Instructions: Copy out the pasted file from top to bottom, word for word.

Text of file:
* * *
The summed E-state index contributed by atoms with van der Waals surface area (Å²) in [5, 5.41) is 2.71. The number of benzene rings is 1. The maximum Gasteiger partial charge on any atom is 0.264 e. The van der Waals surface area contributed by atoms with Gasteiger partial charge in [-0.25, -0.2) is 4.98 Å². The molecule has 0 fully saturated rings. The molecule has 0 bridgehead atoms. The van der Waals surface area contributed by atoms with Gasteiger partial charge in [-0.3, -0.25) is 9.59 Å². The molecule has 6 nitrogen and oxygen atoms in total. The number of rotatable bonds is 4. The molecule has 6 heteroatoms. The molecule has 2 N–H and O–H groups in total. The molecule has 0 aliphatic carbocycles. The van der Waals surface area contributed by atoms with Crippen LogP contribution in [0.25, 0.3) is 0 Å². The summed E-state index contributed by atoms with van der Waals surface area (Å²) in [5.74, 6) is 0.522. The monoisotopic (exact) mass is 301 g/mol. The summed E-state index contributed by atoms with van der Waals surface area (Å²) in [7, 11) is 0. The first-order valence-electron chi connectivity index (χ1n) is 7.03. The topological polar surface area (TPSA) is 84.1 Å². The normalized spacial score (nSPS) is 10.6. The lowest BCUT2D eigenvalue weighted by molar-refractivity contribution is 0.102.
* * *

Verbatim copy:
The summed E-state index contributed by atoms with van der Waals surface area (Å²) in [5, 5.41) is 2.71. The number of benzene rings is 1. The maximum Gasteiger partial charge on any atom is 0.264 e. The van der Waals surface area contributed by atoms with Gasteiger partial charge in [-0.25, -0.2) is 4.98 Å². The molecule has 0 fully saturated rings. The molecule has 0 bridgehead atoms. The van der Waals surface area contributed by atoms with Gasteiger partial charge in [-0.3, -0.25) is 9.59 Å². The molecule has 6 nitrogen and oxygen atoms in total. The number of rotatable bonds is 4. The molecule has 6 heteroatoms. The molecule has 2 N–H and O–H groups in total. The molecule has 0 aliphatic carbocycles. The van der Waals surface area contributed by atoms with Crippen LogP contribution in [0.25, 0.3) is 0 Å². The summed E-state index contributed by atoms with van der Waals surface area (Å²) in [5.74, 6) is 0.522. The monoisotopic (exact) mass is 301 g/mol. The summed E-state index contributed by atoms with van der Waals surface area (Å²) in [7, 11) is 0. The first-order valence-electron chi connectivity index (χ1n) is 7.03. The topological polar surface area (TPSA) is 84.1 Å². The normalized spacial score (nSPS) is 10.6. The lowest BCUT2D eigenvalue weighted by molar-refractivity contribution is 0.102.